“I believe the First and Third Prime Ministers of Malaysia, Tunku Abdul Rahman and Hussein Onn would agree with me and this was why both of them refused to join UMNO Baru which was formed by Mahathir in 1988 and both remained outside UMNO Baru till their last breath…
“I stand by what I said to Malaysian students in Alexandria that the focus of the present must be unwaveringly to ‘Save Malaysia’ from the present roller-coaster policies which threaten to plunge Malaysia down the slippery slope, whether in nation-building, politics, economics, education or other aspects of national life, to that of a ‘failed state’.
“I have said that for this formidable task, we must be prepared to put our differences in the past to one side and concentrate all our energies on one common agenda, to save Malaysia from all centrifugal forces to tear the country asunder.”
As far as I am concerned, “Save Malaysia” means saving the country, and not an individual, be he Prime Minister Najib Razak or a particular party, be it UMNO.
How can meaningful reforms be carried out by anyone who has Mahathir’s imprimatur?
When Mahathir suggested that political and civil society leaders gather to sign and proclaim the Citizens’ Declaration to Save Malaysia, his first draft focused on concerns over the deteriorating political, economic and social conditions in the country and the damage done to the country under Najib’s premiership, in particular by the RM55 billion 1MDB and RM2.6 billion “donation” twin mega scandals.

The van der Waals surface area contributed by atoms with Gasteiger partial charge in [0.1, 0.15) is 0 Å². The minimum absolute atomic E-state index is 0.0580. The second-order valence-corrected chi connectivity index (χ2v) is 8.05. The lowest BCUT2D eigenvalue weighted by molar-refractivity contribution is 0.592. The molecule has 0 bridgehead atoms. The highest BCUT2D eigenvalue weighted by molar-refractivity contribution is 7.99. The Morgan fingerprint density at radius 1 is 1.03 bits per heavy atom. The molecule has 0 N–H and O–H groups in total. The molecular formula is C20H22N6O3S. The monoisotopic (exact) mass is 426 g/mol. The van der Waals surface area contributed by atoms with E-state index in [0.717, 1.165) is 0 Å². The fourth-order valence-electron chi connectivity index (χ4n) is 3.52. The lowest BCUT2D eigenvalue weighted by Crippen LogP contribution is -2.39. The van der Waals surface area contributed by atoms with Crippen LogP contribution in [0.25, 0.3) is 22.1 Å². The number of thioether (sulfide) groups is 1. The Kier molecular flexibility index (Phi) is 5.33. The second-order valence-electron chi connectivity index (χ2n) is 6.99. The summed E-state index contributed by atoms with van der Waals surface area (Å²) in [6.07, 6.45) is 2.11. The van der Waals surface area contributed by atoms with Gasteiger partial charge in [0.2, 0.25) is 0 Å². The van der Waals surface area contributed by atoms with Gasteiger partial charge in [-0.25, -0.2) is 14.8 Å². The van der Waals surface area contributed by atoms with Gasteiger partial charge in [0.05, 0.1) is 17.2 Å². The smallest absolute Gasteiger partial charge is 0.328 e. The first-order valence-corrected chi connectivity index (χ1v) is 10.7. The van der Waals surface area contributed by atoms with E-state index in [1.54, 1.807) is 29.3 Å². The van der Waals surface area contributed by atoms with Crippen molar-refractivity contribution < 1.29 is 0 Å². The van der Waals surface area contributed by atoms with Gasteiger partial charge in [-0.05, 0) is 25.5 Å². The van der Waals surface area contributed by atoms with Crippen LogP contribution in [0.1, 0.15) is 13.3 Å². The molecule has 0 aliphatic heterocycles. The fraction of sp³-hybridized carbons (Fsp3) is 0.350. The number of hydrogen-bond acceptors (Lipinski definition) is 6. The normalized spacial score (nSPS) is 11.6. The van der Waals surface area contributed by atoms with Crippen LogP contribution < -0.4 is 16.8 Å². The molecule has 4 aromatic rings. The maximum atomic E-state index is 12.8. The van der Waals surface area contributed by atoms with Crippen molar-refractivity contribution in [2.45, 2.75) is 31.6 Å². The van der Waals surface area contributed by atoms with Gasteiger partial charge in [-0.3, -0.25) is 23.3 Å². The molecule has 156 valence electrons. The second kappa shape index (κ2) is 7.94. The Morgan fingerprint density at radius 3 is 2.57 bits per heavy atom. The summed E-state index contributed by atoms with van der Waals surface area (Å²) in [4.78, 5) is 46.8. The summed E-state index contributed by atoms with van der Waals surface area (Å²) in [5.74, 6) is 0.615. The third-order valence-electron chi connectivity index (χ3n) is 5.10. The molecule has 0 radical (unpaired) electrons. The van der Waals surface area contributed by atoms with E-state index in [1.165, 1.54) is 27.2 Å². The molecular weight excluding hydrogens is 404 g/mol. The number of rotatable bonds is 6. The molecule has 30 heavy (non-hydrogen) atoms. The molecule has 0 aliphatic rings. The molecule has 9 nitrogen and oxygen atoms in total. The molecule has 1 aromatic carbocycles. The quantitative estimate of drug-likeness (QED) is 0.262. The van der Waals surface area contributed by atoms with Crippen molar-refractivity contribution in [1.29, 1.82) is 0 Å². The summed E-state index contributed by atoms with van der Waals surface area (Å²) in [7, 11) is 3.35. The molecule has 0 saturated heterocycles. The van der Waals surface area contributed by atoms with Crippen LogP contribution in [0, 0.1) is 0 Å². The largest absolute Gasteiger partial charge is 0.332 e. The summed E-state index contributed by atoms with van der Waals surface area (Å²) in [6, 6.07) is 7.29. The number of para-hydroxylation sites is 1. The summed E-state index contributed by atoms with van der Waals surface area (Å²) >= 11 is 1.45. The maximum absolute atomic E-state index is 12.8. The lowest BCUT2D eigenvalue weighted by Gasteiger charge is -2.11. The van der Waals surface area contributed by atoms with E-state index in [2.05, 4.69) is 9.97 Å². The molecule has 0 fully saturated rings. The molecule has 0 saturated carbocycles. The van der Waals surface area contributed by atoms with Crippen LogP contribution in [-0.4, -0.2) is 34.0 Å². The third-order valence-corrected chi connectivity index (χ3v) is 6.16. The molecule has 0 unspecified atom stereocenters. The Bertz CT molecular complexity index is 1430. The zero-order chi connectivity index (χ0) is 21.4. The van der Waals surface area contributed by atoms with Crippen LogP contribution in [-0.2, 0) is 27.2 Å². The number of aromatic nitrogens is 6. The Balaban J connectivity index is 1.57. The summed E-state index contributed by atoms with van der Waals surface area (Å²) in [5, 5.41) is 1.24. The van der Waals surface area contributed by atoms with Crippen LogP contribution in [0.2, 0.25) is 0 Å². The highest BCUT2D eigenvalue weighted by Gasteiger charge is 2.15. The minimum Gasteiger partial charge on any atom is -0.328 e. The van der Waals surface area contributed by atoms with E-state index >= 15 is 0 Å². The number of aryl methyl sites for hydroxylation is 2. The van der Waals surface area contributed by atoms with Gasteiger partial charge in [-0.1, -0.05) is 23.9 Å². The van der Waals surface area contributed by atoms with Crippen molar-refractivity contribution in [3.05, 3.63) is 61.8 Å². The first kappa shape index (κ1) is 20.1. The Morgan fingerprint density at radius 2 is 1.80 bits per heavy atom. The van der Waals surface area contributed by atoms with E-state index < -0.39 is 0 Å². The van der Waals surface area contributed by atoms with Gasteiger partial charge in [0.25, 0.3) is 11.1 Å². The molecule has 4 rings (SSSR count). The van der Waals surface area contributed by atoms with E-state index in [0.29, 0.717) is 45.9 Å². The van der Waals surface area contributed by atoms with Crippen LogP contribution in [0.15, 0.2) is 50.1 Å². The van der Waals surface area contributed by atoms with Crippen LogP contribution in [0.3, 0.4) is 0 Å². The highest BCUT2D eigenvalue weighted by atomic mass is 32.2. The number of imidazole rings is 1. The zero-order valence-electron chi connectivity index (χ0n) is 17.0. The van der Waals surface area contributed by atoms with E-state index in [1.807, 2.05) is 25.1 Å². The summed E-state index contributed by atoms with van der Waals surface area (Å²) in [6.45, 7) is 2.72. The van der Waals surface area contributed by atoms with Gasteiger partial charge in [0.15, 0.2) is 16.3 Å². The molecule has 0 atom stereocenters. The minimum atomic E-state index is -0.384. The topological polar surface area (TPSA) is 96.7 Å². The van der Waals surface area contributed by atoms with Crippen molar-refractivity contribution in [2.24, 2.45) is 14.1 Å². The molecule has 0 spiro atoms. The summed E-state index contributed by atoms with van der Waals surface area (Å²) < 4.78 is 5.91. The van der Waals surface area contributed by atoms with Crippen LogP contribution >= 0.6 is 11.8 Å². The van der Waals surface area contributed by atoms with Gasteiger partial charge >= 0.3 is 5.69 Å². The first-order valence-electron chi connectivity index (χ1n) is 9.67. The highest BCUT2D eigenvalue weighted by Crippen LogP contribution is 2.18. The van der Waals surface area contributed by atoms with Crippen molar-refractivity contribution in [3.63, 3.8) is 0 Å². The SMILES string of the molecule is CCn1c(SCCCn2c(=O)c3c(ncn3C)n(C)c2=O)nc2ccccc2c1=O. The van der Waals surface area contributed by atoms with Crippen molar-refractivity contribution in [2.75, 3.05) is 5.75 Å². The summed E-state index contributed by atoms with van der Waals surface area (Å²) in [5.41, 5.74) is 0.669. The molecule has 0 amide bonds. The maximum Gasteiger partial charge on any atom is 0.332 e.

However, as the problem is not just about the man but also the system, Mahathir agreed that apart from Najib’s resignation there would also be “much-needed democratic and institutional reforms” to restore the important principle of the separation of powers among the executive, legislature and judiciary and ensure the independence, credibility, professionalism and integrity of our national institutions.
This was highlighted in the last paragraph of the 37-paragraph Citizens’ Declaration, which has to be elaborated in the second step of a national consensus.
The original 42 signatories to the Save Malaysia Citizens’ Declaration, as well as all citizens I hope will endorse the Citizens’ Declaration, have our separate political and national agendas – but the salvation of Malaysia lies in our ability to agree on a core common agenda to save Malaysia, and to enlarge this core common agenda.
Could you describe the processes which led to the declaration and what was your reaction to potentially working with your long-time political adversary?